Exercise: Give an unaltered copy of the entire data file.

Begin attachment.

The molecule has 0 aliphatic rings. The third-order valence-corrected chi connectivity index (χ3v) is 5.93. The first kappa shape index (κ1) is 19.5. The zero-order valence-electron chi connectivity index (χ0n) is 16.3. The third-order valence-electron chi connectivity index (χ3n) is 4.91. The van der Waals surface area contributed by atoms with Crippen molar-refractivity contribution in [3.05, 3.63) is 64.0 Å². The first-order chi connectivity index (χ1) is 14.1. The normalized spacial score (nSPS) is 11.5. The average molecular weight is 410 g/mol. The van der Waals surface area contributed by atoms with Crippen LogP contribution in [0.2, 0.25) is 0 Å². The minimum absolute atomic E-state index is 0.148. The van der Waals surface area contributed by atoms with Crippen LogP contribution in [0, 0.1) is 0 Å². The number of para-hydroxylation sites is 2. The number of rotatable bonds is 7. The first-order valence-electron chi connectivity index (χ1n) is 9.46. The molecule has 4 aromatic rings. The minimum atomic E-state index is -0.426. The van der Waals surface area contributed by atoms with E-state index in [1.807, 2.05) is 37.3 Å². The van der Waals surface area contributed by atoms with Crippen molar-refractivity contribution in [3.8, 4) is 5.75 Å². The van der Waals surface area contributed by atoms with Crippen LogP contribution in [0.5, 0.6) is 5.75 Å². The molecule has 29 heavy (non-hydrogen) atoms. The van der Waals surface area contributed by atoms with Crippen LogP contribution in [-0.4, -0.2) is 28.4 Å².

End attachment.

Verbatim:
The molecule has 0 aliphatic rings. The third-order valence-corrected chi connectivity index (χ3v) is 5.93. The first kappa shape index (κ1) is 19.5. The zero-order valence-electron chi connectivity index (χ0n) is 16.3. The third-order valence-electron chi connectivity index (χ3n) is 4.91. The van der Waals surface area contributed by atoms with Crippen molar-refractivity contribution in [3.05, 3.63) is 64.0 Å². The first-order chi connectivity index (χ1) is 14.1. The normalized spacial score (nSPS) is 11.5. The average molecular weight is 410 g/mol. The van der Waals surface area contributed by atoms with Crippen LogP contribution in [0.2, 0.25) is 0 Å². The minimum absolute atomic E-state index is 0.148. The van der Waals surface area contributed by atoms with Crippen LogP contribution in [0, 0.1) is 0 Å². The number of para-hydroxylation sites is 2. The number of rotatable bonds is 7. The first-order valence-electron chi connectivity index (χ1n) is 9.46. The molecule has 4 aromatic rings. The minimum atomic E-state index is -0.426. The van der Waals surface area contributed by atoms with E-state index in [1.807, 2.05) is 37.3 Å². The van der Waals surface area contributed by atoms with Crippen molar-refractivity contribution in [3.8, 4) is 5.75 Å². The van der Waals surface area contributed by atoms with Crippen LogP contribution in [0.5, 0.6) is 5.75 Å². The molecule has 29 heavy (non-hydrogen) atoms. The van der Waals surface area contributed by atoms with Crippen LogP contribution in [-0.4, -0.2) is 28.4 Å².